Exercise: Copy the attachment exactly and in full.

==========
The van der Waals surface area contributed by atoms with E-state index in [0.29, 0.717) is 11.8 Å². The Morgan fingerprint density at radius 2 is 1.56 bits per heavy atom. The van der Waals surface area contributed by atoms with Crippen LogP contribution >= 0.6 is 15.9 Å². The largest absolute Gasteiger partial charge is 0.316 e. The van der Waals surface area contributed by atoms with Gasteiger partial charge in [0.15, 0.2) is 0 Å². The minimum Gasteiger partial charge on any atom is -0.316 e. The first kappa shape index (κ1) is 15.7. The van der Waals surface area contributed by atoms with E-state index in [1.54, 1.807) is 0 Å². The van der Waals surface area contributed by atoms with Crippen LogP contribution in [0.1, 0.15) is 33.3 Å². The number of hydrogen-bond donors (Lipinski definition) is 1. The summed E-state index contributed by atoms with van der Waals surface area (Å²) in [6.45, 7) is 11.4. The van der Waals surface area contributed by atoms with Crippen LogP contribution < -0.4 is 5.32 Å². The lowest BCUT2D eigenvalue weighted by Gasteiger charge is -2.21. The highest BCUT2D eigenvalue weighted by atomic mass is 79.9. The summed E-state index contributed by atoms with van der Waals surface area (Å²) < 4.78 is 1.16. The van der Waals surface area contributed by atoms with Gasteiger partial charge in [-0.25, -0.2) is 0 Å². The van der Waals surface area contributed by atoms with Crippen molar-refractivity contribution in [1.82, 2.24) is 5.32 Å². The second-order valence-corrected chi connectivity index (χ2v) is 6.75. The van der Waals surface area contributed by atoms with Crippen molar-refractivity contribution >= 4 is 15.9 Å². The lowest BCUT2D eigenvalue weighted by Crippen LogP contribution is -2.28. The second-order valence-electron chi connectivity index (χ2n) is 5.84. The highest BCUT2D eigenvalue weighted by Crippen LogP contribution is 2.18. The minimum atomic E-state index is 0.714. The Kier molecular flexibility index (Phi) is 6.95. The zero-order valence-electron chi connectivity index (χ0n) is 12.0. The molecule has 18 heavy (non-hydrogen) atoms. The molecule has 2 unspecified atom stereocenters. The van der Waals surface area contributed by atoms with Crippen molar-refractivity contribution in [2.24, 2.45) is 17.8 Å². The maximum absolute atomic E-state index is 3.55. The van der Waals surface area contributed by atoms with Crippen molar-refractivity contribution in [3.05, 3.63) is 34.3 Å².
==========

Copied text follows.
The van der Waals surface area contributed by atoms with E-state index in [0.29, 0.717) is 11.8 Å². The Morgan fingerprint density at radius 2 is 1.56 bits per heavy atom. The van der Waals surface area contributed by atoms with Crippen LogP contribution >= 0.6 is 15.9 Å². The largest absolute Gasteiger partial charge is 0.316 e. The van der Waals surface area contributed by atoms with Gasteiger partial charge in [0.15, 0.2) is 0 Å². The minimum Gasteiger partial charge on any atom is -0.316 e. The first kappa shape index (κ1) is 15.7. The van der Waals surface area contributed by atoms with E-state index in [1.54, 1.807) is 0 Å². The van der Waals surface area contributed by atoms with Crippen LogP contribution in [0.1, 0.15) is 33.3 Å². The number of hydrogen-bond donors (Lipinski definition) is 1. The summed E-state index contributed by atoms with van der Waals surface area (Å²) in [6.45, 7) is 11.4. The van der Waals surface area contributed by atoms with Crippen LogP contribution < -0.4 is 5.32 Å². The lowest BCUT2D eigenvalue weighted by Gasteiger charge is -2.21. The highest BCUT2D eigenvalue weighted by atomic mass is 79.9. The summed E-state index contributed by atoms with van der Waals surface area (Å²) < 4.78 is 1.16. The van der Waals surface area contributed by atoms with Gasteiger partial charge in [-0.25, -0.2) is 0 Å². The van der Waals surface area contributed by atoms with Crippen molar-refractivity contribution in [1.82, 2.24) is 5.32 Å². The second-order valence-corrected chi connectivity index (χ2v) is 6.75. The van der Waals surface area contributed by atoms with Crippen molar-refractivity contribution >= 4 is 15.9 Å². The lowest BCUT2D eigenvalue weighted by Crippen LogP contribution is -2.28. The second-order valence-electron chi connectivity index (χ2n) is 5.84. The highest BCUT2D eigenvalue weighted by Crippen LogP contribution is 2.18. The minimum atomic E-state index is 0.714. The Kier molecular flexibility index (Phi) is 6.95. The zero-order valence-electron chi connectivity index (χ0n) is 12.0. The molecule has 18 heavy (non-hydrogen) atoms. The molecule has 2 unspecified atom stereocenters. The van der Waals surface area contributed by atoms with Crippen molar-refractivity contribution in [2.24, 2.45) is 17.8 Å². The maximum absolute atomic E-state index is 3.55. The van der Waals surface area contributed by atoms with Crippen molar-refractivity contribution in [3.05, 3.63) is 34.3 Å².